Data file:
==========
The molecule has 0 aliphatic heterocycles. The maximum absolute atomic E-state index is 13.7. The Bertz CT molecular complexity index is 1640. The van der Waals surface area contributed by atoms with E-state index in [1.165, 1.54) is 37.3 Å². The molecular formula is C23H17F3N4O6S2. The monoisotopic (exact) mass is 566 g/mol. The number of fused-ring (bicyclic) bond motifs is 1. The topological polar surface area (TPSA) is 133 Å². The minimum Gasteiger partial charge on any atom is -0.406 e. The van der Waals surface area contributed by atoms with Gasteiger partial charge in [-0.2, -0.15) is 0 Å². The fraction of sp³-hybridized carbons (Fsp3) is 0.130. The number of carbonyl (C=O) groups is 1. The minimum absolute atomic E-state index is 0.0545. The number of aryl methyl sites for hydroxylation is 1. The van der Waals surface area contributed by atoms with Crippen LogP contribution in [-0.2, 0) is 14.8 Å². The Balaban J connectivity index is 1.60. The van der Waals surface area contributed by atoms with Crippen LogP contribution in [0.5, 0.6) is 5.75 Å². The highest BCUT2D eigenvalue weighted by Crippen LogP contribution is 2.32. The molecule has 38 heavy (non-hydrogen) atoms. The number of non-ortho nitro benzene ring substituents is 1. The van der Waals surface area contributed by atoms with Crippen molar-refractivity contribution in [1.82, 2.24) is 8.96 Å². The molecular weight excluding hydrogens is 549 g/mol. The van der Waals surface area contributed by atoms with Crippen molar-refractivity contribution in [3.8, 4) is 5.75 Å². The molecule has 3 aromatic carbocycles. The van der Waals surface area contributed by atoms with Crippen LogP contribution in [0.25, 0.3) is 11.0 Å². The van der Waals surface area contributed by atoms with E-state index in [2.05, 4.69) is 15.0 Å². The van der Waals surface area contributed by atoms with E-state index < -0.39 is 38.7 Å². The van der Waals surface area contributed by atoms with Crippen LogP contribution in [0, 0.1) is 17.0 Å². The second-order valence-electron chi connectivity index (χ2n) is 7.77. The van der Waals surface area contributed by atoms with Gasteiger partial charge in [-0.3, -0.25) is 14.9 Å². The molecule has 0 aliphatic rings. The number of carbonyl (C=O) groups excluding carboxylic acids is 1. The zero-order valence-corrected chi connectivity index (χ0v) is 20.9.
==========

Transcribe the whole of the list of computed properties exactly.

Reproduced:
The molecule has 0 aliphatic heterocycles. The maximum absolute atomic E-state index is 13.7. The Bertz CT molecular complexity index is 1640. The van der Waals surface area contributed by atoms with E-state index in [1.165, 1.54) is 37.3 Å². The molecular formula is C23H17F3N4O6S2. The monoisotopic (exact) mass is 566 g/mol. The number of fused-ring (bicyclic) bond motifs is 1. The topological polar surface area (TPSA) is 133 Å². The minimum Gasteiger partial charge on any atom is -0.406 e. The van der Waals surface area contributed by atoms with Gasteiger partial charge in [-0.2, -0.15) is 0 Å². The fraction of sp³-hybridized carbons (Fsp3) is 0.130. The number of carbonyl (C=O) groups is 1. The minimum absolute atomic E-state index is 0.0545. The number of aryl methyl sites for hydroxylation is 1. The van der Waals surface area contributed by atoms with Crippen LogP contribution in [-0.2, 0) is 14.8 Å². The Balaban J connectivity index is 1.60. The van der Waals surface area contributed by atoms with Crippen LogP contribution in [0.5, 0.6) is 5.75 Å². The highest BCUT2D eigenvalue weighted by Crippen LogP contribution is 2.32. The molecule has 38 heavy (non-hydrogen) atoms. The number of non-ortho nitro benzene ring substituents is 1. The van der Waals surface area contributed by atoms with Crippen molar-refractivity contribution in [1.82, 2.24) is 8.96 Å². The molecular weight excluding hydrogens is 549 g/mol. The van der Waals surface area contributed by atoms with Crippen molar-refractivity contribution in [3.8, 4) is 5.75 Å². The molecule has 3 aromatic carbocycles. The van der Waals surface area contributed by atoms with Crippen LogP contribution in [0.25, 0.3) is 11.0 Å². The van der Waals surface area contributed by atoms with E-state index in [2.05, 4.69) is 15.0 Å². The van der Waals surface area contributed by atoms with E-state index < -0.39 is 38.7 Å². The van der Waals surface area contributed by atoms with Crippen LogP contribution in [0, 0.1) is 17.0 Å². The second-order valence-electron chi connectivity index (χ2n) is 7.77. The van der Waals surface area contributed by atoms with Gasteiger partial charge in [-0.3, -0.25) is 14.9 Å². The molecule has 0 aliphatic rings. The number of carbonyl (C=O) groups excluding carboxylic acids is 1. The zero-order valence-corrected chi connectivity index (χ0v) is 20.9.